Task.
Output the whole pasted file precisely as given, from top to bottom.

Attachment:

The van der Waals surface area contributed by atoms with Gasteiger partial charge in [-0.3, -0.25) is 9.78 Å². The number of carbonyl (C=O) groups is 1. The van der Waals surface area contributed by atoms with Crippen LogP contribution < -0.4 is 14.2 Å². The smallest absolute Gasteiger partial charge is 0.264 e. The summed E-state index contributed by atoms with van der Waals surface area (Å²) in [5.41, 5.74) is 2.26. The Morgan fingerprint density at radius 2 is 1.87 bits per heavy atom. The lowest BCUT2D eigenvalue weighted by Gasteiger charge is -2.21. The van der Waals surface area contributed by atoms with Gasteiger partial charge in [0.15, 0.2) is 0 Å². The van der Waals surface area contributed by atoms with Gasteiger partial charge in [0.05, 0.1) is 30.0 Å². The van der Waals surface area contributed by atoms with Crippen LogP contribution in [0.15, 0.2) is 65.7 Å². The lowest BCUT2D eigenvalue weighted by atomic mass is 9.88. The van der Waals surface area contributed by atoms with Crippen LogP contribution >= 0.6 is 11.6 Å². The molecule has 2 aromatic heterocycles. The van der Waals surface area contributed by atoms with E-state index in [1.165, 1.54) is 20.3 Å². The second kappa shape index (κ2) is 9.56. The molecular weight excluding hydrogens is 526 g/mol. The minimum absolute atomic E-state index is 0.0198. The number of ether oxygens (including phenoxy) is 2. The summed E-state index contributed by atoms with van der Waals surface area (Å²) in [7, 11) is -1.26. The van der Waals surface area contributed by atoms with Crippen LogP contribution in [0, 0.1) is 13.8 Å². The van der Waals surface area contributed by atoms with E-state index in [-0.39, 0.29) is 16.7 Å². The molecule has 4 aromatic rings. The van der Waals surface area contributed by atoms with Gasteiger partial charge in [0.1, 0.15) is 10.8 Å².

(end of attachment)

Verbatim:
The van der Waals surface area contributed by atoms with Gasteiger partial charge in [-0.3, -0.25) is 9.78 Å². The number of carbonyl (C=O) groups is 1. The van der Waals surface area contributed by atoms with Crippen LogP contribution < -0.4 is 14.2 Å². The smallest absolute Gasteiger partial charge is 0.264 e. The summed E-state index contributed by atoms with van der Waals surface area (Å²) in [5.41, 5.74) is 2.26. The Morgan fingerprint density at radius 2 is 1.87 bits per heavy atom. The lowest BCUT2D eigenvalue weighted by Gasteiger charge is -2.21. The van der Waals surface area contributed by atoms with Gasteiger partial charge in [0.15, 0.2) is 0 Å². The van der Waals surface area contributed by atoms with Gasteiger partial charge in [0.05, 0.1) is 30.0 Å². The van der Waals surface area contributed by atoms with Crippen LogP contribution in [0.15, 0.2) is 65.7 Å². The lowest BCUT2D eigenvalue weighted by atomic mass is 9.88. The van der Waals surface area contributed by atoms with Crippen LogP contribution >= 0.6 is 11.6 Å². The molecule has 2 aromatic heterocycles. The van der Waals surface area contributed by atoms with E-state index in [1.165, 1.54) is 20.3 Å². The second kappa shape index (κ2) is 9.56. The molecular weight excluding hydrogens is 526 g/mol. The minimum absolute atomic E-state index is 0.0198. The number of ether oxygens (including phenoxy) is 2. The summed E-state index contributed by atoms with van der Waals surface area (Å²) in [7, 11) is -1.26. The van der Waals surface area contributed by atoms with Crippen LogP contribution in [0, 0.1) is 13.8 Å². The van der Waals surface area contributed by atoms with E-state index in [-0.39, 0.29) is 16.7 Å². The molecule has 4 aromatic rings. The van der Waals surface area contributed by atoms with Gasteiger partial charge in [0.1, 0.15) is 10.8 Å².